No wine I produce elicits stronger reactions, at mere mention, than does Viognier. (And keep in mind that I'm on a personal mission to persuade wine drinkers to overcome their – sometimes Sideways-inspired, often bad example-caused – hatred of Merlot). No, it's while pouring my Yakima-grown version of the infamous northern Rhone white wine that I hear such preemptive warnings as "I can't stand Viognier – it's so flabby and smells like my aunt's perfume." However, equally as many folks are champing at the bit to taste the floral, citrusy, apricot-noted wine.
In fairness, Viognier can be made in a range of styles, from light and fruity to bold and creamy. Versions from Condrieu can see some new oak and be densely packed, while our Viognier is fermented entirely in stainless steel and is light on its feet. Also, I like to harvest on the early side to retain some energy and freshness. (I think it's the perfect summertime wine!) So, given these different versions, it’s not surprising that feelings about Viognier can be extreme.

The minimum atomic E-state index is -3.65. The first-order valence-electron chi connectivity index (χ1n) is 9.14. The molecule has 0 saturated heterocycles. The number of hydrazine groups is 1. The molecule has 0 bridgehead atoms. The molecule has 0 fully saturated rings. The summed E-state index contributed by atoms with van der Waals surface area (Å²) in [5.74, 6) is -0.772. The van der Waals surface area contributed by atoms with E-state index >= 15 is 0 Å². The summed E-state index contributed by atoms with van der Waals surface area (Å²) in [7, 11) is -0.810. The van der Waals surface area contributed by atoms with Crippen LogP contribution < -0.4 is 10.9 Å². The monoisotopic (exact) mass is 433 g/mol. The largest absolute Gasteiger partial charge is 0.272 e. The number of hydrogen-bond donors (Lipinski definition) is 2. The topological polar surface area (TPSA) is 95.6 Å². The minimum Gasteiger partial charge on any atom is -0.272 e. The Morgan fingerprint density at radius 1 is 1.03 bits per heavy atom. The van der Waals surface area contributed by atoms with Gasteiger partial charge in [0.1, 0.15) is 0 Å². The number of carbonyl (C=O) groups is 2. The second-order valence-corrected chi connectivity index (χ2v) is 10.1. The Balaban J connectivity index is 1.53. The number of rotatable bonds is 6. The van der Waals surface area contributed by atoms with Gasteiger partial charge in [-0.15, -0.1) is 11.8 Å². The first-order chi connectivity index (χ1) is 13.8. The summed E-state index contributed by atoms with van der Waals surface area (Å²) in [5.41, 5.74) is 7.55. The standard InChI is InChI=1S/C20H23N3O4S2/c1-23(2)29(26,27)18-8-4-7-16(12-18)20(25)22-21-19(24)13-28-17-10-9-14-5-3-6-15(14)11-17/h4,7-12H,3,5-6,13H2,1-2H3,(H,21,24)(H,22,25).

Yet, despite the range of styles, there are some common threads running through Viognier. Generally, it tends to have lower acid and a fuller mouthfeel than most other white wines, as it usually goes through malolactic fermentation. The aromatics almost always include floral notes of honeysuckle, citrus aromas of clementine, and stone fruit aromas of peach and apricot. This seductive nose is what I love most about Viognier. Interestingly, these floral and fruity notes offer a great counterpoint to Syrah's meaty, peppery aromas, and this is partly the reason that Syrah (such as our "Vamp" Syrah) is sometimes co-fermented with some Viognier (more on this and other reasons for co-fermentation in a later blog).
As we move into the summer months, I plan to try as many versions of Viognier as I can get my hands on, and I encourage all white wine lovers to do the same. When you find a good one, it can be so thrilling that you’ll wonder why you haven’t been drinking more Viognier.